Two Notes Captor 8ohm Review – Why I didn’t go for the Captor X
Not very often do I purchase something with the intention of making things easier! Normally it’s for pleasure or fun! However, I have been lining up a lot more amp reviews and didn’t want to deal with the hassle of mic’ing cabs. So decided to purchase a Two Notes Captor so I can run my amp without a cab, speeding everything up! So I thought I would give you all my thoughts on the one I got and why I got this one. Also, what do I think of it in general and would I recommend you buy one!
I do want to mention that I did buy this product with my own money, however, two notes were kind enough to give me a bit of a deal. So let’s talk about what this device is (if you don’t already know) and how I use it and how it sounds!
Which one and Why?
First off, let’s talk about which one I got. There are a few different kinds on their website some with extra features. I went for the Two Notes Captor 8ohm. Which might surprise some people. Why didn’t I go for the Captor X? Let’s go over a few reasons.
Of course one of the main reason to purchase this model is because of the price. Captor 8 is substantially cheaper than the captor X. For the reasons I gave above as to how I plan to use it I didn’t feel I needed the captor X, something to think about if you plan to buy one of these for yourself.
Of course, the X has a built-in IR loader so you can use it with headphones you don’t need to plug into an interface at all. They are very popular for people that use them live, I don’t plan to use mine live that much however if it was something I would like to do I would like to purchase an IR pedal and keep the whole rig down to a single pedal board, maybe that is an article I need to do! If I need to use an amp with headphones I have the Revv D20 that I can use for silent practice.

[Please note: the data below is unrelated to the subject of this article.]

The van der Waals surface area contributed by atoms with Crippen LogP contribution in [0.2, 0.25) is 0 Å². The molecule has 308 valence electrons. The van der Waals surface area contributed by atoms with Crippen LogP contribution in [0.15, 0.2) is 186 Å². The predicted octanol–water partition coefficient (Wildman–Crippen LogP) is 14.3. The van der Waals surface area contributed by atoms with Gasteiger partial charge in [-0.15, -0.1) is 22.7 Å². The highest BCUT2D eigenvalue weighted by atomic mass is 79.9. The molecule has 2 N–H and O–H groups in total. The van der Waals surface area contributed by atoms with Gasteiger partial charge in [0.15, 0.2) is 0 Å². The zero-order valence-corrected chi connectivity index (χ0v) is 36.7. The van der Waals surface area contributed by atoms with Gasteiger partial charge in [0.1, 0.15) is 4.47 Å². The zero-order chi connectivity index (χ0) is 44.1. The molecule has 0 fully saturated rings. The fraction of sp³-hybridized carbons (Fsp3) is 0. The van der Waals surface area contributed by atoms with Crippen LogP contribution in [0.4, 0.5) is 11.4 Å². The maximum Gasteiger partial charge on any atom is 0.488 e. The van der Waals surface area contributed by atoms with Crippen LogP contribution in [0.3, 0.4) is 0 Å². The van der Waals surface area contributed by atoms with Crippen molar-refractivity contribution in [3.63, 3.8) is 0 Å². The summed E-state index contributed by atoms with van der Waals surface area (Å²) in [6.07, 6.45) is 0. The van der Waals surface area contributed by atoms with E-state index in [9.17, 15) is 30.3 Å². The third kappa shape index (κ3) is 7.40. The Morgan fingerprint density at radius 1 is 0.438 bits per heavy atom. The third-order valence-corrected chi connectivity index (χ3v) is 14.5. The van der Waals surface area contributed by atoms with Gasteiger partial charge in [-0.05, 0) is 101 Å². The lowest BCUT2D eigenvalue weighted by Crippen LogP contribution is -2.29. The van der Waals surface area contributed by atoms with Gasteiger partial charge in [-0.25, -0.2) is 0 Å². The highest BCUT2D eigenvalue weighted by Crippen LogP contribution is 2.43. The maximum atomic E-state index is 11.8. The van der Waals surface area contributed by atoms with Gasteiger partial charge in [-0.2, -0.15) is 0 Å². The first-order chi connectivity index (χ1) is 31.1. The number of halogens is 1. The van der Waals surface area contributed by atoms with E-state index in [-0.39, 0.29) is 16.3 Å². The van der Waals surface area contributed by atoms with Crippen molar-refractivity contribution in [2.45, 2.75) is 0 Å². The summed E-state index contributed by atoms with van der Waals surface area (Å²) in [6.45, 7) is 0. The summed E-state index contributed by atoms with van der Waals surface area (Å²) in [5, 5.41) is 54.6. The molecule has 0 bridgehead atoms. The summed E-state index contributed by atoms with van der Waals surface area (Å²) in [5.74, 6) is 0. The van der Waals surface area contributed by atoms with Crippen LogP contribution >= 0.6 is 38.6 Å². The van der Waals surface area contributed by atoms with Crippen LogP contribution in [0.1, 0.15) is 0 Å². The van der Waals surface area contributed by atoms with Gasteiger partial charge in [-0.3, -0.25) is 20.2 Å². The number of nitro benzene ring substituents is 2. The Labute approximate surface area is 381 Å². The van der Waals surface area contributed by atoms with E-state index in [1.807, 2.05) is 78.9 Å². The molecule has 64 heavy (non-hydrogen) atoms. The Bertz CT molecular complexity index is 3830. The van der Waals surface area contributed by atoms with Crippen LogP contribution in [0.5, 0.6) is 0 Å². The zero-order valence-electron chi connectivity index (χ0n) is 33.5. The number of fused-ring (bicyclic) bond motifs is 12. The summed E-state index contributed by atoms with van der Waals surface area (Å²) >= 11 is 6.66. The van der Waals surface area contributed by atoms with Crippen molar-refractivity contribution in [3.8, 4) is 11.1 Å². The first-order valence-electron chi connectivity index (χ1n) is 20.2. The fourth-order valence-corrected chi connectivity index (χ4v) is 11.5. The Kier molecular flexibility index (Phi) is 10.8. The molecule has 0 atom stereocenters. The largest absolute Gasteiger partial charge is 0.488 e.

The reason I got the 8ohm version is that most amps available have an 8ohm output, so I feel that this model would cover all the amps I will get for review and work with. So a good option to get. However, if you want to be fully covered you would have to buy all three models (4ohm, 8ohm and 16ohm).
Two Notes Captor 8ohm
So let’s talk more about the model I got. I purchased the Two Notes Captor 8ohm. This is a lord box, attenuator and a DI box all in one, and it is “passive” (to a point) running on phantom power or a power adaptor if you want to.
On the front, you have the input from your amp, marked with a red bolt so you know exactly where to plug the speaker output from your amp. To the right of this, you have your speaker through. Meaning you can hook your amp up to this and still run it through to a cab on stage or in your room. Then on the other side,l you have the dry line out, Out Level, phase switch, a built-in speaker sim (more on this shortly), a ground lift and the Direct XLR output. A lot of features are packed into this.
You have two options for attenuation on this device. You have the Output Level, which is like a volume and you also have a -20db output which you can put to your amps cab on stage. This gives you the ability to crank your amp, but turn it down! Why is this useful? Well for home recording you can get those lovely tones you like without upsetting the whole town, but also, live it means you won’t be upsetting the sound engineer with your vintage Marshall with no master volume! Everyone will love you!
More on the Two Notes Captor 8ohm
The Box has two pre-loaded analogue cab sims for me for electric guitar and one for bass guitar. The cab sim for Guitar is based on a Marshall 4X12 cabinet with an sm57 Microphone and the Bass is based on an Ampeg SVT 8X10 cabinet with Neumann U87 Microphone. These are all analogue cab sims, so effectively an EQ curve on the output signal. You will be able to hear these in the sound demo below.
The great thing about the Two Notes Captor is that it is entirely passive and analogue. Meaning if you wanted to use it as an attenuator on stage, you don’t need to power it at all. You only need the power for the XLR out and the speaker simulation. you can power it using a power adaptor or you can run it with Phantom power. Meaning if you are using the XLR DI, you can run Phantom power to it to power it. One cable for both!